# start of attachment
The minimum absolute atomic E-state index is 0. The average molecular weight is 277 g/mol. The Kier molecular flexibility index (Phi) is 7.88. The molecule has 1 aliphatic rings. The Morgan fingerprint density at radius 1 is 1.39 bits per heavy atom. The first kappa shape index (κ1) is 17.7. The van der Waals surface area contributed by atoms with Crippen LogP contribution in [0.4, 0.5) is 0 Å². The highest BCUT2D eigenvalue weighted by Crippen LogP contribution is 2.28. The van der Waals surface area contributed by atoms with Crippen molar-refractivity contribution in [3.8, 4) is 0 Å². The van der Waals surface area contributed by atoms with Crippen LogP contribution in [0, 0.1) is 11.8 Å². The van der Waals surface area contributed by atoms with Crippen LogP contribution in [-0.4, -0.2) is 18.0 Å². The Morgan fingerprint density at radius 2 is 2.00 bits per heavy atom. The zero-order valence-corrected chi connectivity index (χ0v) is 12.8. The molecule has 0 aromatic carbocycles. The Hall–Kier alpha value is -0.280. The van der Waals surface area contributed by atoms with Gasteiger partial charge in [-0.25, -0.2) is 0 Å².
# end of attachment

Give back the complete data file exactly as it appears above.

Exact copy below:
The minimum absolute atomic E-state index is 0. The average molecular weight is 277 g/mol. The Kier molecular flexibility index (Phi) is 7.88. The molecule has 1 aliphatic rings. The Morgan fingerprint density at radius 1 is 1.39 bits per heavy atom. The first kappa shape index (κ1) is 17.7. The van der Waals surface area contributed by atoms with Crippen LogP contribution in [0.4, 0.5) is 0 Å². The highest BCUT2D eigenvalue weighted by Crippen LogP contribution is 2.28. The van der Waals surface area contributed by atoms with Crippen molar-refractivity contribution in [3.8, 4) is 0 Å². The van der Waals surface area contributed by atoms with Crippen LogP contribution in [0, 0.1) is 11.8 Å². The van der Waals surface area contributed by atoms with Crippen LogP contribution in [-0.4, -0.2) is 18.0 Å². The Morgan fingerprint density at radius 2 is 2.00 bits per heavy atom. The zero-order valence-corrected chi connectivity index (χ0v) is 12.8. The molecule has 0 aromatic carbocycles. The Hall–Kier alpha value is -0.280. The van der Waals surface area contributed by atoms with Gasteiger partial charge in [-0.25, -0.2) is 0 Å².